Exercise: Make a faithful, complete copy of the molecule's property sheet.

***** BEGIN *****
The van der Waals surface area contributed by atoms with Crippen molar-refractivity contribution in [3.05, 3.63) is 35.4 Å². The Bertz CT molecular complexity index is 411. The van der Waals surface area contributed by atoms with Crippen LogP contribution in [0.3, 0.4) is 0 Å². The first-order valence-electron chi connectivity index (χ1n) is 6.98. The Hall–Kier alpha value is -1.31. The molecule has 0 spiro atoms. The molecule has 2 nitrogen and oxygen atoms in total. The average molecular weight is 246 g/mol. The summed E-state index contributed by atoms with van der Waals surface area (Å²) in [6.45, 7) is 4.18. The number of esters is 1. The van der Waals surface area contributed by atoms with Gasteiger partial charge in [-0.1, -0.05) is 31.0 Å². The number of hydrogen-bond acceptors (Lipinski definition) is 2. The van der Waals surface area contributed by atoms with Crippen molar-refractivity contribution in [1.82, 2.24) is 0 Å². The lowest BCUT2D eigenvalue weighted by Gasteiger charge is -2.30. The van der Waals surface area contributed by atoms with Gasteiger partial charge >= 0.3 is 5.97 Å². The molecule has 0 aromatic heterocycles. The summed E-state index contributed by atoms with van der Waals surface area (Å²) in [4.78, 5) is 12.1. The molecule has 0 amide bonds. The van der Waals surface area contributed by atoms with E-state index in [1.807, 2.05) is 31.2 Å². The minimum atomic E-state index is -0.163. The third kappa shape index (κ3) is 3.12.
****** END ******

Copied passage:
The van der Waals surface area contributed by atoms with Crippen molar-refractivity contribution in [3.05, 3.63) is 35.4 Å². The Bertz CT molecular complexity index is 411. The van der Waals surface area contributed by atoms with Crippen LogP contribution in [0.3, 0.4) is 0 Å². The first-order valence-electron chi connectivity index (χ1n) is 6.98. The Hall–Kier alpha value is -1.31. The molecule has 0 spiro atoms. The molecule has 2 nitrogen and oxygen atoms in total. The average molecular weight is 246 g/mol. The summed E-state index contributed by atoms with van der Waals surface area (Å²) in [6.45, 7) is 4.18. The number of esters is 1. The van der Waals surface area contributed by atoms with Gasteiger partial charge in [-0.1, -0.05) is 31.0 Å². The number of hydrogen-bond acceptors (Lipinski definition) is 2. The van der Waals surface area contributed by atoms with Crippen molar-refractivity contribution in [1.82, 2.24) is 0 Å². The lowest BCUT2D eigenvalue weighted by Gasteiger charge is -2.30. The van der Waals surface area contributed by atoms with Gasteiger partial charge >= 0.3 is 5.97 Å². The molecule has 0 aromatic heterocycles. The summed E-state index contributed by atoms with van der Waals surface area (Å²) in [4.78, 5) is 12.1. The molecule has 0 amide bonds. The van der Waals surface area contributed by atoms with E-state index in [1.807, 2.05) is 31.2 Å². The minimum atomic E-state index is -0.163. The third kappa shape index (κ3) is 3.12.